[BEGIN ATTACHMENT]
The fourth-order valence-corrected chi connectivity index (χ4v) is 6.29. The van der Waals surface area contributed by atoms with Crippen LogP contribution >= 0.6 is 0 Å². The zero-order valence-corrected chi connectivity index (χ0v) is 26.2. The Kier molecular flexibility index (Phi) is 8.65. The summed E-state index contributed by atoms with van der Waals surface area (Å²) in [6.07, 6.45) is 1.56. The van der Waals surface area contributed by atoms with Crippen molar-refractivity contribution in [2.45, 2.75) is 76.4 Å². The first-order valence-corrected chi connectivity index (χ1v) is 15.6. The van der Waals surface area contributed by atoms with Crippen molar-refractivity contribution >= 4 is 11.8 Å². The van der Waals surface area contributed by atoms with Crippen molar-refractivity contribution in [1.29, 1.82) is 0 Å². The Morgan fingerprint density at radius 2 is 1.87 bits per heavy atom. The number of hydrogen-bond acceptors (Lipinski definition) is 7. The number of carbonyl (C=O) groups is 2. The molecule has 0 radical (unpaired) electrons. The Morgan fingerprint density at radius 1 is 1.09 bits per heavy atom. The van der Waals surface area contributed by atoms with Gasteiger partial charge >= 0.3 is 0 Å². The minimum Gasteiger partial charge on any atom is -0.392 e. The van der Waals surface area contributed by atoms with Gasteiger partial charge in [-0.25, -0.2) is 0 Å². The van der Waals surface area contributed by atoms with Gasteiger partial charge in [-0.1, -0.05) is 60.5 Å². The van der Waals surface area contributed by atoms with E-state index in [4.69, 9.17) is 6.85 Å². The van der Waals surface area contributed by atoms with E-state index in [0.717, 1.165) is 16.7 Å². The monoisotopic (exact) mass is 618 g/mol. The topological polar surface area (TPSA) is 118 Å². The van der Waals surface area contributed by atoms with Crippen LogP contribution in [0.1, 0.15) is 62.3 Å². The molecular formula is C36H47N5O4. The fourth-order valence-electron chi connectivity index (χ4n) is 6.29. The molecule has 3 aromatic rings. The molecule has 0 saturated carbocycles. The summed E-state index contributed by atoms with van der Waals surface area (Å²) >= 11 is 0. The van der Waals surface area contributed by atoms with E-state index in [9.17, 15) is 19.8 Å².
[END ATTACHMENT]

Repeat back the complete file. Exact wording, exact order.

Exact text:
The fourth-order valence-corrected chi connectivity index (χ4v) is 6.29. The van der Waals surface area contributed by atoms with Crippen LogP contribution >= 0.6 is 0 Å². The zero-order valence-corrected chi connectivity index (χ0v) is 26.2. The Kier molecular flexibility index (Phi) is 8.65. The summed E-state index contributed by atoms with van der Waals surface area (Å²) in [6.07, 6.45) is 1.56. The van der Waals surface area contributed by atoms with Crippen molar-refractivity contribution in [2.45, 2.75) is 76.4 Å². The first-order valence-corrected chi connectivity index (χ1v) is 15.6. The van der Waals surface area contributed by atoms with Crippen molar-refractivity contribution >= 4 is 11.8 Å². The van der Waals surface area contributed by atoms with Crippen molar-refractivity contribution in [1.29, 1.82) is 0 Å². The Morgan fingerprint density at radius 2 is 1.87 bits per heavy atom. The number of hydrogen-bond acceptors (Lipinski definition) is 7. The number of carbonyl (C=O) groups is 2. The molecule has 0 radical (unpaired) electrons. The Morgan fingerprint density at radius 1 is 1.09 bits per heavy atom. The van der Waals surface area contributed by atoms with Gasteiger partial charge >= 0.3 is 0 Å². The minimum Gasteiger partial charge on any atom is -0.392 e. The van der Waals surface area contributed by atoms with Gasteiger partial charge in [-0.25, -0.2) is 0 Å². The van der Waals surface area contributed by atoms with Gasteiger partial charge in [-0.1, -0.05) is 60.5 Å². The van der Waals surface area contributed by atoms with E-state index in [4.69, 9.17) is 6.85 Å². The van der Waals surface area contributed by atoms with E-state index in [0.717, 1.165) is 16.7 Å². The monoisotopic (exact) mass is 618 g/mol. The topological polar surface area (TPSA) is 118 Å². The van der Waals surface area contributed by atoms with Crippen LogP contribution in [0.1, 0.15) is 62.3 Å². The molecular formula is C36H47N5O4. The fourth-order valence-electron chi connectivity index (χ4n) is 6.29. The molecule has 3 aromatic rings. The molecule has 0 saturated carbocycles. The summed E-state index contributed by atoms with van der Waals surface area (Å²) >= 11 is 0. The van der Waals surface area contributed by atoms with E-state index in [9.17, 15) is 19.8 Å².